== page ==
While Zidane’s final season of club football ended trophyless, he enjoyed success on a personal note recording the maiden hat-trick of his career, scoring thrice against Sevilla FC in a 4–2 win in January 2006. He ended the season for Real Madrid as their second highest goal scorer and assists provider behind team-mates Ronaldo  and Beckham respectively, with 9 goals and 10 assists in 28 games. On 7 May 2006, Zidane, who had announced his plans to retire after the 2006 World Cup, played his last home match and scored in a 3–3 draw with Villarreal CF. The squad wore commemorative shirts with ZIDANE 2001–2006 below the club logo. In 2001, Zidane joined Real Madrid for a then world record fee  of 150 billion Italian lire  (about €75 million) and signed a four-year contract. He scored a famous match-winning goal, a volley hit with his weaker foot, in Madrid’s 2–1 win over Bayer Leverkusen  in the 2002 UEFA Champions League Final completing his personal quadruple. The next season, Zidane helped Real Madrid to win the 2002–03 La Liga and was named the FIFA World Player of the Year for the third time. In 2004, fans voted him as the best European footballer of the previous 50 years in UEFA’s fiftieth-anniversaryGolden Jubilee Poll.
Both France and Algeria consider Zidane a citizen, but he was ineligible to play for the Algerian national team. There was a rumour that coach Abdelhamid Kermali denied Zidane a position for the Algerian squad because he felt the young midfielder was not fast enough. However, Zidane dismissed the rumour in a 2005 interview, saying that he would have been ineligible to play for Algeria because he had already played for France.  He earned his first cap with France as a substitute in a friendly against the Czech Republic  on 17 August 1994, which ended in a 2–2 draw after Zidane scored twice to help France erase a 2–0 deficit. After Éric Cantona was handed a year-long suspension in January 1995 for assaulting a fan, Zidane took over the playmaker position. France were eliminated in the  Euro 96 semi-finals in a penalty shootout  by the Czech Republic after the match ended 0–0 in extra time.
Zidane and France went on to play against defending champions and favourites Brazil at the Stade de France  in the 1998 FIFA World Cup Final. France dominated Brazil from the kick-off, with Zidane scoring two identical goals, both headers from corner kicks taken by Emmanuel Petit and Youri Djorkaeff. Courtesy of Zidane’s brace, France went into the break 2–0 up at half-time with one hand already on the World Cup trophy. Emmanuel Petit added a third goal deep in stoppage time to seal the 3–0 win and France’s first ever World Cup. Zidane became an instant national hero and his image was projected onto the Arc de Triomphe.
Two years later France won Euro 2000, becoming the first team to hold both the World Cup and the European Championship since West Germany in 1974. Zidane finished with two goals, a memorable free kick against Spain in the quarter final and the golden goal in the semi final against Portugal, and was named player of the tournament by UEFA. The 1998 FIFA World Cup was the first World Cup that Zidane participated in. It was held in his home country France. The French team won all three games in the group stage but Zidane was sent off  in the second match against Saudi Arabia for a stamp on Fuad Anwar, becoming the first French player to receive a red card in a World Cup finals. Without their suspended playmaker France proceeded to win 1–0 in the last sixteen game against Paraguay  and, on his return to the side, defeated Italy  4–3 on penalties after a goalless draw in the quarter finals. France then defeated Croatia  2–1 in the semi final. Zidane played a major role in the team’s accomplishment, though he had yet to score a goal at the World Cup.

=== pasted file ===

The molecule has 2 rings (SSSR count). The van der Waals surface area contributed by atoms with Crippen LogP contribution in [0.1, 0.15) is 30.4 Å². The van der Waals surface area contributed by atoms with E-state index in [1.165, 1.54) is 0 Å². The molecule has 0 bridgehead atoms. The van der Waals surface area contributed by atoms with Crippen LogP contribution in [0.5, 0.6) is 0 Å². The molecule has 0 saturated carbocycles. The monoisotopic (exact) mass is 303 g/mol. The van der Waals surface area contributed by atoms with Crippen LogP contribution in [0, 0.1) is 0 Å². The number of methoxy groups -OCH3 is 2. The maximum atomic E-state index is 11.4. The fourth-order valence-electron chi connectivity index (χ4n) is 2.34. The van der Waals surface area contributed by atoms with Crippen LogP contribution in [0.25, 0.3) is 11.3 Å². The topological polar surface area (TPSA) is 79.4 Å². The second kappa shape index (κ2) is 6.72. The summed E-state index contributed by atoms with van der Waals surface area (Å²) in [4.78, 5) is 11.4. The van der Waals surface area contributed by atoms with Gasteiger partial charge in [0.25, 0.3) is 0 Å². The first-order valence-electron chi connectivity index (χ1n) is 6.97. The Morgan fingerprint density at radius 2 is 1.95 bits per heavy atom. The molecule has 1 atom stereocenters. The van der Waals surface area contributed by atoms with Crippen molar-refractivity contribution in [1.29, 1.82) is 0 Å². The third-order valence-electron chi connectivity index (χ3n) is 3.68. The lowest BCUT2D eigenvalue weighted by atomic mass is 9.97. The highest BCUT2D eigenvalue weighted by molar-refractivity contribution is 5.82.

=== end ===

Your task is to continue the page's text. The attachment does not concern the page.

As reigning world and European champions, France entered the 2002 World Cup as favourites but a thigh injury prevented Zidane from playing in France’s first two matches and without their talisman the French team failed to score in either match. He was rushed back prematurely for the third game despite not being fully fit, but could not prevent France from being ignominiously eliminated in the group stage without scoring a single goal; the worst performance by a defending champion in the history of the competition.  At Euro 2004, France topped their group with wins over England and Switzerland, before being knocked out in the quarter finals by eventual champions Greece  in a surprise 1-0 loss. In the opening match against England, Zidane scored a free kick and penalty in stoppage time to turn defeat into a 2–1 victory for France. After France’s elimination Zidane announced his retirement from international football.